“I no longer want what I used to want,” Marina Benjamin declares somewhere towards the end of her lucid and sophisticated exploration of what it means for a woman to turn 50 in a culture that glorifies youth and encourages us at every turn to “disguise … deny … disown” the process of ageing. Single-word chapter headings – Skin, Muscle, Guts, Spine – speak to her promise to bring “the body back into the frame at every turn”, although what she discusses roams far beyond and beneath the merely physical.
For Benjamin, the body is the first port of call in seeking understanding, and forcing brute truths on us. A hysterectomy in her late 40s propels her into “middle age all at once” – leaves her dry-haired and grey-skinned, an exhausted insomniac wandering the streets feeling herself to be in the “slipstream” of humanity. Her father’s death precipitates an extended period of frenetic exercise until injuries force her “to look elsewhere for survival techniques”, and the realisation that “mourning and ageing require a classier sort of attention”.
Benjamin finds no consolation in the popular “Fifty and fabulous!” genre of self-help books that mistake “morale boosting for genuine empowerment” and fail to distinguish “self-knowledge from self-satisfaction”. Despite having turned to oestrogen herself, she is scathing about the “blunt hammer of misogyny that taints the entire history of HRT”. Instead, she looks to literature, offering us a detailed reading of Edith Wharton’s underrated late novel Twilight Sleep, which predicted the “machine age” anxieties and scientific management of time that now besiege us all; she also admires the “absorbed coping” of the ever-inventive Colette in later life.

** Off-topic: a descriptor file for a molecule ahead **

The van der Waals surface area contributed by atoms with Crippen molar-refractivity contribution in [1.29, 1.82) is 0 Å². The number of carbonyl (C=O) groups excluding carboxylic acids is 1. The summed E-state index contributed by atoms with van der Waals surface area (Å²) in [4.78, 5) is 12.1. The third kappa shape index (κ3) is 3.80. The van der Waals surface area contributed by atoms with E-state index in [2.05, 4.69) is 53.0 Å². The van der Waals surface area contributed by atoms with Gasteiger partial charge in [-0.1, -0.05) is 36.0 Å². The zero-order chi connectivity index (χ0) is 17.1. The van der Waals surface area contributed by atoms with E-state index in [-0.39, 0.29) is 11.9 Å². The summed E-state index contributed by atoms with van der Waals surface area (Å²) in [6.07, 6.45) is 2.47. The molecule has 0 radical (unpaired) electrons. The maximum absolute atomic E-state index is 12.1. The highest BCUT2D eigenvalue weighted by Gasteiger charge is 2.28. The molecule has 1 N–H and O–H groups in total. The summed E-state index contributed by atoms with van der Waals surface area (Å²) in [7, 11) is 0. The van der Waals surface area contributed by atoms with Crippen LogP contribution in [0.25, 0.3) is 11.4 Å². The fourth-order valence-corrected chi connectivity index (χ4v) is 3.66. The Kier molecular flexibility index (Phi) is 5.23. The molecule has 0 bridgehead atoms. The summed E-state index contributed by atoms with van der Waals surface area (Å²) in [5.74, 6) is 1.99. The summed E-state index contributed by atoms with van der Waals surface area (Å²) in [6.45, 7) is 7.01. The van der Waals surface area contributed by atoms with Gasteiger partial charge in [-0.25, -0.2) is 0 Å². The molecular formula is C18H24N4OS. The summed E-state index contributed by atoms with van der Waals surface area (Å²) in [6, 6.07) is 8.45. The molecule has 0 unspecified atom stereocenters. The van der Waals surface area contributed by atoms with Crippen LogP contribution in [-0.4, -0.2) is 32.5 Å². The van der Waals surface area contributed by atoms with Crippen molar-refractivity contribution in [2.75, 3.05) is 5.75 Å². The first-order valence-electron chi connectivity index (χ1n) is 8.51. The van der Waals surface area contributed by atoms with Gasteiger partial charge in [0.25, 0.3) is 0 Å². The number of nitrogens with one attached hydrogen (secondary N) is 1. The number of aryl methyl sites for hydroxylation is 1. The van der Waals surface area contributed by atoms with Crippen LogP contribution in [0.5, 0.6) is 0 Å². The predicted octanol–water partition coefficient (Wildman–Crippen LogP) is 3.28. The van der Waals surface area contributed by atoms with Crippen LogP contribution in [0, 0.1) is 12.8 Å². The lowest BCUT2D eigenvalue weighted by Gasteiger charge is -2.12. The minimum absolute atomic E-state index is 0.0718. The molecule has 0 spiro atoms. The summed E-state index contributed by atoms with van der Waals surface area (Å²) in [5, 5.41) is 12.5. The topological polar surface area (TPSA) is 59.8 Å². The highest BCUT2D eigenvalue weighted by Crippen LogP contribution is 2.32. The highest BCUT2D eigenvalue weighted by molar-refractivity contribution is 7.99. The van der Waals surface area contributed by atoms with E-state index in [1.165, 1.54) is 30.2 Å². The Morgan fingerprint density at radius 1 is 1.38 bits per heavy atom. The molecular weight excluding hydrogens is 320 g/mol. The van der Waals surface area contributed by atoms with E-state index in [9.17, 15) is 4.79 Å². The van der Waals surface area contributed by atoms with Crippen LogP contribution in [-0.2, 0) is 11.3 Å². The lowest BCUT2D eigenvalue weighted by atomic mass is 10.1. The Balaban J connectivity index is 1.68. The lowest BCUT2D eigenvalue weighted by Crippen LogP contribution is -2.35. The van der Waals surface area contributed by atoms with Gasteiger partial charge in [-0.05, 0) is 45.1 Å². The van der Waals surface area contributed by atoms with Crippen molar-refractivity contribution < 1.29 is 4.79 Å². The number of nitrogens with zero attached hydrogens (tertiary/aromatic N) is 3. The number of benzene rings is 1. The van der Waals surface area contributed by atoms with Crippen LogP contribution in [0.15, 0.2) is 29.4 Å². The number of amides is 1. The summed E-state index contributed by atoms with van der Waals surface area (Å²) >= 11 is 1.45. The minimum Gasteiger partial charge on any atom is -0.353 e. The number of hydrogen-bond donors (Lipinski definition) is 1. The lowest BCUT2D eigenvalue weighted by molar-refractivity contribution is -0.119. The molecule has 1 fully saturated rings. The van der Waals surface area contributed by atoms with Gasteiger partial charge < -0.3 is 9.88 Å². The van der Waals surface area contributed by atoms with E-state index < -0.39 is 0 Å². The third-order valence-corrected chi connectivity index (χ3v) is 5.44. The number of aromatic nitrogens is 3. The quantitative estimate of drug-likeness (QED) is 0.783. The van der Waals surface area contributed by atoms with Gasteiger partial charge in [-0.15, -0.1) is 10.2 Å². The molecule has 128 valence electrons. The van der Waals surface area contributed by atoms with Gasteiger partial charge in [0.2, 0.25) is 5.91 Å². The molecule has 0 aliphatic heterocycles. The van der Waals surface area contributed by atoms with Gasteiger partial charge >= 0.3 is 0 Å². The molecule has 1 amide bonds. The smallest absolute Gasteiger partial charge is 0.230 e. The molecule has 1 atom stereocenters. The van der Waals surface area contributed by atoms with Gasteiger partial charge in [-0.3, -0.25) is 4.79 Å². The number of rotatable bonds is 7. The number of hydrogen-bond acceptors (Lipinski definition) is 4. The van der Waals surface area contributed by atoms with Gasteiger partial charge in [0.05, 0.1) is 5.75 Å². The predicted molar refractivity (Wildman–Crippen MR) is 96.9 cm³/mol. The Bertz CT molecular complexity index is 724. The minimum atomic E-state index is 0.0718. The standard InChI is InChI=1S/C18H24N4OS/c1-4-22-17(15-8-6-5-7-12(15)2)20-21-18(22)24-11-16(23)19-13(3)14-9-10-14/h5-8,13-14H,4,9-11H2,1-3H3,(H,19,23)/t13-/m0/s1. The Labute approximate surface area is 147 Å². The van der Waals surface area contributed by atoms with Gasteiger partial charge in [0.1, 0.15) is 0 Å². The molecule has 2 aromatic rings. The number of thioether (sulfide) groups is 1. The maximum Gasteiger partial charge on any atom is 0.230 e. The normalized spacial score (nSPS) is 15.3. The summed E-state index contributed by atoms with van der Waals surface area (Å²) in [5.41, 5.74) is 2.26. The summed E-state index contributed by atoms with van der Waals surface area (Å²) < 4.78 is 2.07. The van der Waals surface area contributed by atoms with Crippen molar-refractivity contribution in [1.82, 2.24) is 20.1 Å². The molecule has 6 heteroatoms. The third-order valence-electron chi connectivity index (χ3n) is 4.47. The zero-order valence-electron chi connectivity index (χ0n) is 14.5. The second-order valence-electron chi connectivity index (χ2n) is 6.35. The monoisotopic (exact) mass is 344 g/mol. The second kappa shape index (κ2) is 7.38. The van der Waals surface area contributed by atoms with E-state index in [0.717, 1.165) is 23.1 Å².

Benjamin’s central argument, that one must face loss and sadness – “the reconciliation of the ego to the true self, shadow-side and all” – in order to age authentically, seems right to me. But is it bracing honesty or a form of melancholy defeatism to casually describe 50 and beyond as “over the hill”? Older women may indeed turn to a more “generative” role, helping and guiding others, but there is a risk here of underplaying profound cultural, economic and political shifts that have led to a new wave of highly effective women in public life, including, quite possibly, a seventysomething female president of the United States.
For all its interesting examinations of the science, literature and psychology of mid-life, this is essentially a memoir, capturing the poignant changes in the relationships between Benjamin and, among others, her parents, peers and teenage daughter. When one of her closest friends, the academic and writer Kirsty Milne, is diagnosed with an aggressive form of lung cancer, dying just short of her 50th birthday, Benjamin is besieged by feelings of guilt, helplessness and confusion, acutely aware that she has the one thing her friend can no longer rely on: a future.